Threat to free speech proves alarming

My father once told me that the great thing about America is that I have the right to go to any street corner and shout anything I want, and you in turn have the right to hate me for it. In many ways, this makes America unique.

Much of the western world has anti–hate speech laws. In Germany, for instance, an 87– year–old woman was sentenced to ten months in prison for denying the Holocaust (The Tele­graph, “German ‘Nazi grandma’ sentenced to 10 months in prison for holocaust denial,” 11.13.15).

While it may seem odd, the lack of anti–hate speech legislation is one of the things I love most about this country.

Don’t get me wrong, I don’t believe we should be celebratory of hatred. I have just as much of a right to despise the Westboro Baptist Church as they have a right to exist in America. But democracies work when its citi­zens are exposed to all ideologies and have a choice of rejecting some and accepting others.

The maintenance of a democratic state re­quires the free and uninhibited exchange of ideas. Aside from threats of violence and ha­rassment, it’s not the place of the government to determine what kind of speech is acceptable in the public square.

That’s why I was especially concerned when, a few weeks ago, the Pew Research Center published a poll in which 40 percent of millennials stated that they think the govern­ment should be able to prevent people from saying things that are offensive to minorities (Pew Research Center, “40% of Millennials OK with limiting speech offensive to minorities,” 11.20.15). Not hate speech, but offensive state­ments.

To be completely fair, 58 percent of mil­lennials said that they don’t believe that the government should be censoring offensive language.

But that’s 42 percent too low, especially since the freedom of speech and expression are so crucial to the maintenance of a demo­cratic state.

My first concern is that this shows a com­plete misunderstanding of the First Amend­ment. Former Congressman Ron Paul has often said that we don’t have freedom of speech so that we can talk about the weather, we have it so that we can talk about controversial things.

Freedom is about tolerating speech we dis­agree with, even speech we find morally ab­horrent, in order to form a constructive dia­logue.

There are also concerns regarding the im­plementation of such a policy. Would ‘offen­siveness’ be based on what people think is offensive, or would the government determine an objective measure of offensiveness?

Would this be based off the rhetoric em­ployed, or could the government decide that certain positions are inherently offensive? Which groups can people legally offend?

Would only historically marginalized groups be protected from offensive content? How would the government determine this? Would the government be censoring newspa­pers?

Would that mean that all newspapers would have to be approved by the government or would it be treated like any other crime and handled after the fact by a prosecutor? Would the government be regulating social media to suppress “hurtful” language?

Government censorship of offensive speech would require the creation of a bureaucracy that could easily expand to silence dissent.

It’s especially concerning that merely seven years after President Bush my generation is so trusting of the government.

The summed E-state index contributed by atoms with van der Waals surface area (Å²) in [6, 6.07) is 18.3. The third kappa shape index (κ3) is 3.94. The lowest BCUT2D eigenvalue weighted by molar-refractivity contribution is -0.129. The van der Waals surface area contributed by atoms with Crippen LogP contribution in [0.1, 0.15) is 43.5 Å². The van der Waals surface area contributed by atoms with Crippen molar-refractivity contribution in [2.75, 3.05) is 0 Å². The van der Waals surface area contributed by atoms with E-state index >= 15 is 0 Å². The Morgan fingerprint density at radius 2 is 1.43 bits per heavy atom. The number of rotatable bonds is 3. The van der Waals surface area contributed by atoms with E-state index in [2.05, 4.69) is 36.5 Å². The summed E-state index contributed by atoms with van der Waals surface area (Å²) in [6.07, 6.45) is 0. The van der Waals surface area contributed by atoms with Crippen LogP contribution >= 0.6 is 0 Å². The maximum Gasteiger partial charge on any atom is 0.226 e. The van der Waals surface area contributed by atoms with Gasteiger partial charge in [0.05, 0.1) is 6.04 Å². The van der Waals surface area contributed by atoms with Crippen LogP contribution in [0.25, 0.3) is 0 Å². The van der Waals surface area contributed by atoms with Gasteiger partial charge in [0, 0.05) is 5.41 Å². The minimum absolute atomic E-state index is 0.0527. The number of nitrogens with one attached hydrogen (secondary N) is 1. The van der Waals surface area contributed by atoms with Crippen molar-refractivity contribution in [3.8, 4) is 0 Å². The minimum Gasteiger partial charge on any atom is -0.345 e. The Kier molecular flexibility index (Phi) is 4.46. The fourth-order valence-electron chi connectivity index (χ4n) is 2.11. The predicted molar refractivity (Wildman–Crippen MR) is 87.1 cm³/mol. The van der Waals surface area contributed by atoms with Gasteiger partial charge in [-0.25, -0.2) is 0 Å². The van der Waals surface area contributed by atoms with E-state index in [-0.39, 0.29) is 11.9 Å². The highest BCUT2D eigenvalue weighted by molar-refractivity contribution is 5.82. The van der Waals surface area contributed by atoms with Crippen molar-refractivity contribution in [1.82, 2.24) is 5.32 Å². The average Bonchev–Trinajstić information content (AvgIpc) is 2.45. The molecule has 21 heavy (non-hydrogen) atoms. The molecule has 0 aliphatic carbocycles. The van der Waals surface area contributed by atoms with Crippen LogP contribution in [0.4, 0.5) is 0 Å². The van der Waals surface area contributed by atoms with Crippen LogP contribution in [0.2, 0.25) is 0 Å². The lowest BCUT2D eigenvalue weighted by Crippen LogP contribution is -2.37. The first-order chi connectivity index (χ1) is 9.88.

When granting the government any pow­er, you have to take as a given that the people you support aren’t going to be in office forev­er. Eventually someone will take office who is corrupt or incompetent.

Now imagine that power is to censor speech. If we give President Obama this authority, we’ll have to also give his successor that pow­er. That successor could be Bernie Sanders or Hillary Clinton. That successor could also be Ted Cruz.

If you replaced the “government” with “Ted Cruz,” what percentage of millennials do you think would come out in favor of censorship?

I’m sure that by this point there are some readers that are extremely upset at me because I’m a white, cisgender, heterosexual male who just doesn’t get it. What am I, a [insert word ending with -ist or -phobe here]?

How dare I criticize reactions to offensive speech when I have never been in a situation where I’ve had to confront hateful rhetoric that targeted a group that I belong to?

Except that’s not true.

I am autistic. I was diagnosed when I was about two years old. This is not something I hide from people because I feel like it’s a part of who I am. It’s something I strongly identify with and, while it doesn’t dominate my life, it’s an important part my existence.

Up until about a year ago if you typed “peo­ple with autism should” into Google, you’d find that the top three searches were “be killed,” “die” and “be exterminated.”

If you research autism now you’ll find eu­genics organizations masquerading as chari­ties that call us “burdens,” stories about chil­dren who are murdered by their parents and I’m sure a slew of microaggressions.

I don’t think that it should be illegal to say hateful things about autistic people. I think do­ing so makes you an asshole. You have a right to be an asshole. You don’t have the right to be an asshole and then get upset when everyone starts calling you an asshole.

That’s an important distinction. The First Amendment isn’t about blindly accepting that every opinion that anyone has ever held has to be treated as morally equal to yours.

I don’t think that my belief that marriage should be between any two individuals is equal to the belief that marriage is between a man and woman of the same race, except le­gally.

They have the right to have their opinions. I have the right to hate them for it.

—Jesse Horowitz ’19 is a student at Vassar College.

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